Growing Up Blind: How We Learn not to See Homelessness

poor people

Thinking about poverty makes most Americans uncomfortable. But let’s dive a bit deeper. How do we learn not to see poverty or, more accurately, poor people? My theory is that at least part of it has to do with the connection in our heads between poverty and danger.

There’s a fundamental belief ingrained in most modern societies that poor people are more likely to be criminals. This makes sense, in a way, at least in societies that emphasize owning personal property. Why would rich people steal things they could just buy? When we think of an average case of theft, we usually aren’t talking about Bernie Madoff.

The irony, of course, is that Bernie Madoff stole a lot more than your average case of larceny. But he stole things that weren’t tangible, material goods. A retirement account or business investment isn’t something you can see or touch. Your laptop, car, cell phone, or television, however, is something you physically interact with and immediately notice if it goes missing. So all of us know what shoplifting, purse snatching, or pick-pocketing is.

Should They Be Punished?

Let’s dig a little deeper, though. Think about that classic morality and ethics question: If a starving person steals bread, should they be punished? The reason teachers use that example so much is that it’s effective. Many if not most of us don’t believe that people should be punished if they’re just trying to meet their basic survival needs. At least, we don’t think so when it’s a hypothetical situation.

In real life, however, two things are true. One: if caught, that starving person stealing bread would probably be put in handcuffs, a squad car, and a jail cell. In a lot of states they wouldn’t get out unless they could pay bail or a bondsman, lingering for up to eighteen months. (More on that later). Two: we are all raised to be suspicious, especially of people who are visibly poor.

This prejudice doesn’t stem from meanness. Instead, prejudices are built into society. They are structural. That means that even with the best of intentions, seeing all humans as full people involves fighting an ever-present legacy of ideas about fear and danger. And that legacy is really strong.

I’ll use myself as an example.

My parents were progressive, and they did a really good job of instilling compassion in my sisters and me (Thanks, Mom!). One of my earliest memories is of gathering toys to give to a woman at the bus station who was fleeing a violent household. My mom even regularly talked about structural prejudice from as long as I can remember.

My Daddy’s friend Eduardo was once at risk of homelessness. He moved into our garage. Eduardo was an Argentinian psychiatrist who couldn’t practice in the US, and so he shined shoes. He had 10 children back home in Argentina. In our suburban split-level, he tried to teach me to do yoga, play tennis, and eat carob instead of chocolate. He showed us how to smoke a wasp’s nest out of the mailbox. I didn’t think of Eduardo as either poor or dangerous, and certainly not as homeless. (I didn’t like carob and I definitely thought he was a weirdo, but I was seven and that was true.)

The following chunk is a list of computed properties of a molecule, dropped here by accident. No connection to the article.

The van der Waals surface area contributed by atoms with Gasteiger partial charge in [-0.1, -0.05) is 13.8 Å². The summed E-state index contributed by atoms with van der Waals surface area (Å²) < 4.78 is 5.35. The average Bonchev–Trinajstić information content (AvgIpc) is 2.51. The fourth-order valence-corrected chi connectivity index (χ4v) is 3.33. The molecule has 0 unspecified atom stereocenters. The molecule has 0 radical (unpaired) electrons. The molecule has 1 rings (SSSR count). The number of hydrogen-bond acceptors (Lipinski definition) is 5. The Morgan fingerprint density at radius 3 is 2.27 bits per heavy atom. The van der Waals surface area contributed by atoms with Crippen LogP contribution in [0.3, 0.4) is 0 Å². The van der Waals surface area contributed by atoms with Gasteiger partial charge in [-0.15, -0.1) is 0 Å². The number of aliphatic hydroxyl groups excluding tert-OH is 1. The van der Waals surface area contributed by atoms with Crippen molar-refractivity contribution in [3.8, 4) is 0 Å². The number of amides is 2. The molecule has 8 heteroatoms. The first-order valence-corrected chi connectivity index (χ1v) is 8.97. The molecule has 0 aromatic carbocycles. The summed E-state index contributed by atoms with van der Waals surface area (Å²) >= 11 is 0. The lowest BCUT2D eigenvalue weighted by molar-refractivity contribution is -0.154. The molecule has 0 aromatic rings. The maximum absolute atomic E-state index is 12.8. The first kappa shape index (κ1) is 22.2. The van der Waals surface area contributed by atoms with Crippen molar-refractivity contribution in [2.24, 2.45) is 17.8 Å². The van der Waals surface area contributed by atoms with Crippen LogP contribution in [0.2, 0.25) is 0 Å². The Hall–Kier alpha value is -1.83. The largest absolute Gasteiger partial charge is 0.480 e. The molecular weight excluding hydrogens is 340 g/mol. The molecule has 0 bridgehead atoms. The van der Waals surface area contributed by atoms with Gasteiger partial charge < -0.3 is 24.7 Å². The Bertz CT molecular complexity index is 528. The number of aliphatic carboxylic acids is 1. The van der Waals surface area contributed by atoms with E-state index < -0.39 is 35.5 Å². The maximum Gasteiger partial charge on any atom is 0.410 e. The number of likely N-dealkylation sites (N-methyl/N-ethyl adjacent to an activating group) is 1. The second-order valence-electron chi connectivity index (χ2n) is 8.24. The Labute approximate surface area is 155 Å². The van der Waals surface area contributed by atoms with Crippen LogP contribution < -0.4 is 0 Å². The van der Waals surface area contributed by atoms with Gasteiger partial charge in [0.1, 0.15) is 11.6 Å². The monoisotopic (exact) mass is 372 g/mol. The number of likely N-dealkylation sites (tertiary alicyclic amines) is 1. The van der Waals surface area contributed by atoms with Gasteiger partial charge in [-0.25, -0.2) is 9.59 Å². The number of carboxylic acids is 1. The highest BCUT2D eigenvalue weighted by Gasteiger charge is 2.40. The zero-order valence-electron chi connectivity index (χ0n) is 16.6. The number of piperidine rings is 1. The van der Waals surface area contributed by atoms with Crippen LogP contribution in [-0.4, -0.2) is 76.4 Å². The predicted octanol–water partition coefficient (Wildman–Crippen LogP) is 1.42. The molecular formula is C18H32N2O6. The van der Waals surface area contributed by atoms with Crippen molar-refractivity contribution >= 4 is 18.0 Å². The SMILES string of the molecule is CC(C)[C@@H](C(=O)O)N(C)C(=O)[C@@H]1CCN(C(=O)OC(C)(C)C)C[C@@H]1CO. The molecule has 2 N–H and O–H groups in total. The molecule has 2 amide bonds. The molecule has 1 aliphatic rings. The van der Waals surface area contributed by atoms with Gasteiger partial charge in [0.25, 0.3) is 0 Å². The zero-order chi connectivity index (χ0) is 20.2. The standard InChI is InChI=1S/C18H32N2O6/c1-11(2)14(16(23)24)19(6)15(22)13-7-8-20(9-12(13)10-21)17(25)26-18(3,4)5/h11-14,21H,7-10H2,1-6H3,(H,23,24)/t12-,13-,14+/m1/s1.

As I got older, my parents still performed wonderful and habitual acts of kindness. But they also, out of necessity, had to teach me “street smarts.” Commuting to school on public transport meant approaching the world with a certain level of caution. Whether directly or not, I learned lessons in avoidance. Don’t give your spending money to panhandlers. Don’t make eye contact with strangers. Keep a $20 bill in your shoe. Always have a plan if someone makes you “uncomfortable.”

That’s not What ‘Criminals’ Look Like

Those aren’t bad things to learn, necessarily, except that discomfort and danger don’t particularly map onto one another. Nobody can go through life just trusting every single person they meet. But here’s the thing: I wouldn’t have been conditioned to avoid Bernie Madoff on the subway. I wasn’t taught to avoid relatives, statistically the most likely people to do me harm. That’s not what “criminals” looked like in my imagination.

On crime shows, serial killers are often drifters, murderers are drug dealers, and street criminals are drug addicts. Rapists are strangers, and poor neighborhoods are high crime areas where one can be easily targeted. None of this is really true.

Instead, poor people are more likely to be victims of both violent and property crimes than richer people. This is true regardless of where they live, the color of their skin, or any other factor. When it comes to homelessness, more fatal crimes are committed against homeless people than all other bias-related crimes combined.

There is, in fact, only one way that homeless people are more likely to be criminals. Many areas have criminalized sleeping outside. But that’s ridiculous, and sleeping outside certainly doesn’t put me in danger. Homelessness is just not that phantom menace.

Once we realize that, we have a much better chance of seeing homeless people we come across the way I saw Eduardo. They have stories, and people who they love, and histories of how they got to where they sleep. They might be weird in a different way than you and I are, but they’re also just people. And somehow, often, they also have hope, something we all could use a little more of.

M. Nell Curran, Ph.D.

Nell Curran is a writer, scholar and educator. She has a Ph.D. in cultural anthropology. Her work explores the experiences of people living through and recovering from poverty, homelessness, incarceration, trauma and neglect, and the policies and programs that impact them.

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